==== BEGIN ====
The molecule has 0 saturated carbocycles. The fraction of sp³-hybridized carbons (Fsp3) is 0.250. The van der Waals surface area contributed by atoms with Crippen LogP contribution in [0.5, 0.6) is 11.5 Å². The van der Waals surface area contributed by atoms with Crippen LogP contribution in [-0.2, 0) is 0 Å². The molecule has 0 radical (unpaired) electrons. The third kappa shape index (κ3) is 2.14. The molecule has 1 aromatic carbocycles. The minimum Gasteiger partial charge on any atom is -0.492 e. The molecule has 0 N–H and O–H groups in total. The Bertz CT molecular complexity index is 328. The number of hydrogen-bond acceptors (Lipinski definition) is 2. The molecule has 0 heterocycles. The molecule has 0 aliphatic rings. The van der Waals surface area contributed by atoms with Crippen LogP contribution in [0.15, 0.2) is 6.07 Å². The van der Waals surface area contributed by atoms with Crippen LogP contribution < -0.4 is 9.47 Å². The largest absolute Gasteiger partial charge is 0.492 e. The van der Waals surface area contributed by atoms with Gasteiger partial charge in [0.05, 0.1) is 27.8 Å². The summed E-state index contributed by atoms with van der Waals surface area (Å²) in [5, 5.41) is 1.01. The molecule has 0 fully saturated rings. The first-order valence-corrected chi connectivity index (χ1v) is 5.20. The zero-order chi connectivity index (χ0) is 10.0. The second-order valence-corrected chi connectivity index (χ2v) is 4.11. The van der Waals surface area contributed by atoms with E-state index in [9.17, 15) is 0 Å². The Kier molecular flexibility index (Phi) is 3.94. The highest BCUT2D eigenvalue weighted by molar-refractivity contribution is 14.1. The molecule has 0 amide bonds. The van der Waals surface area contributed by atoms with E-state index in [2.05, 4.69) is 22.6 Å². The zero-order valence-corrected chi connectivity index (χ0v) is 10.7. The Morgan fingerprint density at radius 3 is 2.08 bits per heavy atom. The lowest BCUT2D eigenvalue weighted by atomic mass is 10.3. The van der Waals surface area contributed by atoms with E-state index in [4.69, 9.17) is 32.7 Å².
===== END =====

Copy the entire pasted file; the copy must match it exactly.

The molecule has 0 saturated carbocycles. The fraction of sp³-hybridized carbons (Fsp3) is 0.250. The van der Waals surface area contributed by atoms with Crippen LogP contribution in [0.5, 0.6) is 11.5 Å². The van der Waals surface area contributed by atoms with Crippen LogP contribution in [-0.2, 0) is 0 Å². The molecule has 0 radical (unpaired) electrons. The third kappa shape index (κ3) is 2.14. The molecule has 1 aromatic carbocycles. The minimum Gasteiger partial charge on any atom is -0.492 e. The molecule has 0 N–H and O–H groups in total. The Bertz CT molecular complexity index is 328. The number of hydrogen-bond acceptors (Lipinski definition) is 2. The molecule has 0 heterocycles. The molecule has 0 aliphatic rings. The van der Waals surface area contributed by atoms with Crippen LogP contribution in [0.15, 0.2) is 6.07 Å². The van der Waals surface area contributed by atoms with Crippen LogP contribution < -0.4 is 9.47 Å². The largest absolute Gasteiger partial charge is 0.492 e. The van der Waals surface area contributed by atoms with Gasteiger partial charge in [0.05, 0.1) is 27.8 Å². The summed E-state index contributed by atoms with van der Waals surface area (Å²) in [5, 5.41) is 1.01. The molecule has 0 fully saturated rings. The first-order valence-corrected chi connectivity index (χ1v) is 5.20. The zero-order chi connectivity index (χ0) is 10.0. The second-order valence-corrected chi connectivity index (χ2v) is 4.11. The van der Waals surface area contributed by atoms with E-state index in [9.17, 15) is 0 Å². The Kier molecular flexibility index (Phi) is 3.94. The highest BCUT2D eigenvalue weighted by molar-refractivity contribution is 14.1. The molecule has 0 amide bonds. The van der Waals surface area contributed by atoms with E-state index in [2.05, 4.69) is 22.6 Å². The zero-order valence-corrected chi connectivity index (χ0v) is 10.7. The Morgan fingerprint density at radius 3 is 2.08 bits per heavy atom. The lowest BCUT2D eigenvalue weighted by atomic mass is 10.3. The van der Waals surface area contributed by atoms with E-state index in [4.69, 9.17) is 32.7 Å².